Violence in Rakhine State, Myanmar

I have recently been contacted by a number of constituents expressing grave concerns about the most recent attacks on Rohingya Muslims in Myanmar (formerly Burma) and the rapidly worsening humanitarian situation in Rakhine State and humanitarian camps.

I share these concerns and condemn the violence and displacement of Rohingya Muslims and wrote to the Foreign Secretary last week, calling for immediate UK action.

For a number of years there has been the systematic rape, murder, burning and beheading of people from the Rohingya community. The recent violence is a climax to the brutality that the Burmese have been carrying out against these people.

The vast majority of Rohingyas want nothing but peace, but it is they who have suffered most as a result of the violence committed, supposedly in their name, by a small number of armed militants. Because of so-called collective punishment for such attacks, more than 100,000 innocent Rohingya men, women and children have been forced to flee their homes in a campaign that UN officials say may amount to ethnic cleansing.

Many displaced Rohingyas have ended up in squalid camps, and, according to UN figures published yesterday, some 35,000 have fled across the border to Bangladesh in just 24 hours. There, and in Myanmar itself, these families are in desperate need of our aid.

I am deeply disappointed at the failure of Aung San Suu Kyi, the de facto leader of Myanmar’s civilian Government, to speak out more forcefully against human rights abuses in Rakhine. It is, though, General Min Aung Hlaing, commander-in-chief of Myanmar’s armed forces, who of course bears ultimate responsibility for the army’s atrocities. As Shadow Foreign Minister Liz McInnes said in the Commons yesterday, “It is he who ultimately must be held to account.”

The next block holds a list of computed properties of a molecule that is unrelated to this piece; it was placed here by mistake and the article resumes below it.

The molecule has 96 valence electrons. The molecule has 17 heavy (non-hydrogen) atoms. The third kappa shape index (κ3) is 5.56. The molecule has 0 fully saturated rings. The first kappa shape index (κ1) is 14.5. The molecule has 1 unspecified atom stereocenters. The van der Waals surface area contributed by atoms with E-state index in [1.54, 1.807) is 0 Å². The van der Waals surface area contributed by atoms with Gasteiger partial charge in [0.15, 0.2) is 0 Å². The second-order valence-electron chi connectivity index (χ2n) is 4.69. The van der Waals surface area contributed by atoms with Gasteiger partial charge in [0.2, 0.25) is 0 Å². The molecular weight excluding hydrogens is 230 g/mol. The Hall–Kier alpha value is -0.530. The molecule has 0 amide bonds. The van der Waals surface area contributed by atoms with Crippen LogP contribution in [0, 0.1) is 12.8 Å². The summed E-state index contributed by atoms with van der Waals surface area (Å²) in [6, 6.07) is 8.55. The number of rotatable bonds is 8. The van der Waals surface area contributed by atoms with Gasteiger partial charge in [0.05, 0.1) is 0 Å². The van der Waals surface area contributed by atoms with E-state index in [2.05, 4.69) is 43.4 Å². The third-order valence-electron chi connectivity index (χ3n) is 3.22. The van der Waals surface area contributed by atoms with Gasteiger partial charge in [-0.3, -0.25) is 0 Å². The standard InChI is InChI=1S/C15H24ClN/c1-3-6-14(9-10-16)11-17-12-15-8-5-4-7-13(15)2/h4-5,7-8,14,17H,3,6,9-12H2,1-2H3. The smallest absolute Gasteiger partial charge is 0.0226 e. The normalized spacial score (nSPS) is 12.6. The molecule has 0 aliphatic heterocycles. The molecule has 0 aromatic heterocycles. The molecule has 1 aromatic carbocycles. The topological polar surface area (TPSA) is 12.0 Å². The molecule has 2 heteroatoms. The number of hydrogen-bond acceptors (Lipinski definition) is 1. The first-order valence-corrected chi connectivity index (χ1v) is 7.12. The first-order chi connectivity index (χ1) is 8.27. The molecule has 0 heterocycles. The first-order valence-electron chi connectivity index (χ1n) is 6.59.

The UK Government must do everything they can to help to bring an end to this senseless violence. Ministers must set clear and unambiguous red lines for Myanmar’s authorities—civilian and military—when it comes to respecting human rights. If those red lines are crossed, there should be consequences. For instance, in the light of recent events, it seems wholly inappropriate that in the past three years this Government have sold weapons worth more than half a million pounds to the Government of Myanmar.

Refugees who have made it to Bangladesh during the past week have told horrific stories of massacres in villages that they say were raided and burned by soldiers. Along miles of the border news outlets report thick black smoke can be seen rising from small settlements surrounded by green fields with reports that tell of soldiers who have carried out massacres of Rohingya gathering their bodies up and burning them.

Myanmar has blocked all United Nations aid agencies from delivering vital supplies of food, water and medicine to thousands of desperate civilians. The UN halted distributions in northern Rakhine state after militants attacked government forces on 25 August and the army responded with a counteroffensive that has killed hundreds.

The Office of the UN Resident Coordinator in Myanmar has stated that deliveries were suspended “because the security situation and government field-visit restrictions rendered us unable to distribute assistance”, suggesting authorities were not providing permission to operate.

The UN World Food Programme (WFP) said it also had to suspend distributions to other parts of the state, leaving a quarter of a million people without regular food access.

There is an urgent need to ensure that displaced people and other civilians affected by the violence are protected and are given safe access to humanitarian assistance including food, water, shelter, and health services.

I will continue to work with colleagues in the Shadow Foreign Office team to press the Government to take urgent action, both bilaterally and through international organisations, to bring an end to the violence and ensure vital humanitarian access.

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